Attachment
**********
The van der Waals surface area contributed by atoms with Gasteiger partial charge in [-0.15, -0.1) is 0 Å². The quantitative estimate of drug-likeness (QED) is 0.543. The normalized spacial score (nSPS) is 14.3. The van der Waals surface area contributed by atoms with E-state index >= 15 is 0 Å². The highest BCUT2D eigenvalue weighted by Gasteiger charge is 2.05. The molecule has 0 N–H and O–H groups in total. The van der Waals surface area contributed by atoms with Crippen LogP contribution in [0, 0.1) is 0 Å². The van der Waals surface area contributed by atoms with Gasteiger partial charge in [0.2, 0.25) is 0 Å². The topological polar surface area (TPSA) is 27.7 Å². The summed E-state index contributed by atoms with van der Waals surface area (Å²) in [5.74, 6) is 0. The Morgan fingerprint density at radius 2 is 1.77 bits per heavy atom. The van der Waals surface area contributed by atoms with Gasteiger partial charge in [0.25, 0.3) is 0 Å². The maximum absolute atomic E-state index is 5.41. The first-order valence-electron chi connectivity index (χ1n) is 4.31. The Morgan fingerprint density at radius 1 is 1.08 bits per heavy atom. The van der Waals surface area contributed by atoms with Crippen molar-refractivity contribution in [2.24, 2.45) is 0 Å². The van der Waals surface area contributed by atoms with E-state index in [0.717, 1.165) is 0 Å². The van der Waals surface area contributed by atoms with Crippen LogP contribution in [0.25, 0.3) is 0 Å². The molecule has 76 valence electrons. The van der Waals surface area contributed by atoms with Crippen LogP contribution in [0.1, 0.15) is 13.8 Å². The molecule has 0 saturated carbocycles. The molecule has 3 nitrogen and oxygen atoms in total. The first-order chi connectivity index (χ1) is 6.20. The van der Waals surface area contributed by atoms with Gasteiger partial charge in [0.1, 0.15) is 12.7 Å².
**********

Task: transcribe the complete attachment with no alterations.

The van der Waals surface area contributed by atoms with Gasteiger partial charge in [-0.15, -0.1) is 0 Å². The quantitative estimate of drug-likeness (QED) is 0.543. The normalized spacial score (nSPS) is 14.3. The van der Waals surface area contributed by atoms with E-state index >= 15 is 0 Å². The highest BCUT2D eigenvalue weighted by Gasteiger charge is 2.05. The molecule has 0 N–H and O–H groups in total. The van der Waals surface area contributed by atoms with Crippen LogP contribution in [0, 0.1) is 0 Å². The van der Waals surface area contributed by atoms with Gasteiger partial charge in [0.2, 0.25) is 0 Å². The topological polar surface area (TPSA) is 27.7 Å². The summed E-state index contributed by atoms with van der Waals surface area (Å²) in [5.74, 6) is 0. The Morgan fingerprint density at radius 2 is 1.77 bits per heavy atom. The van der Waals surface area contributed by atoms with Gasteiger partial charge in [0.25, 0.3) is 0 Å². The maximum absolute atomic E-state index is 5.41. The first-order valence-electron chi connectivity index (χ1n) is 4.31. The Morgan fingerprint density at radius 1 is 1.08 bits per heavy atom. The van der Waals surface area contributed by atoms with Crippen molar-refractivity contribution in [2.24, 2.45) is 0 Å². The van der Waals surface area contributed by atoms with E-state index in [0.717, 1.165) is 0 Å². The van der Waals surface area contributed by atoms with Crippen LogP contribution in [0.25, 0.3) is 0 Å². The molecule has 76 valence electrons. The van der Waals surface area contributed by atoms with Crippen LogP contribution in [0.1, 0.15) is 13.8 Å². The molecule has 0 saturated carbocycles. The molecule has 3 nitrogen and oxygen atoms in total. The first-order chi connectivity index (χ1) is 6.20. The van der Waals surface area contributed by atoms with Gasteiger partial charge in [0.1, 0.15) is 12.7 Å².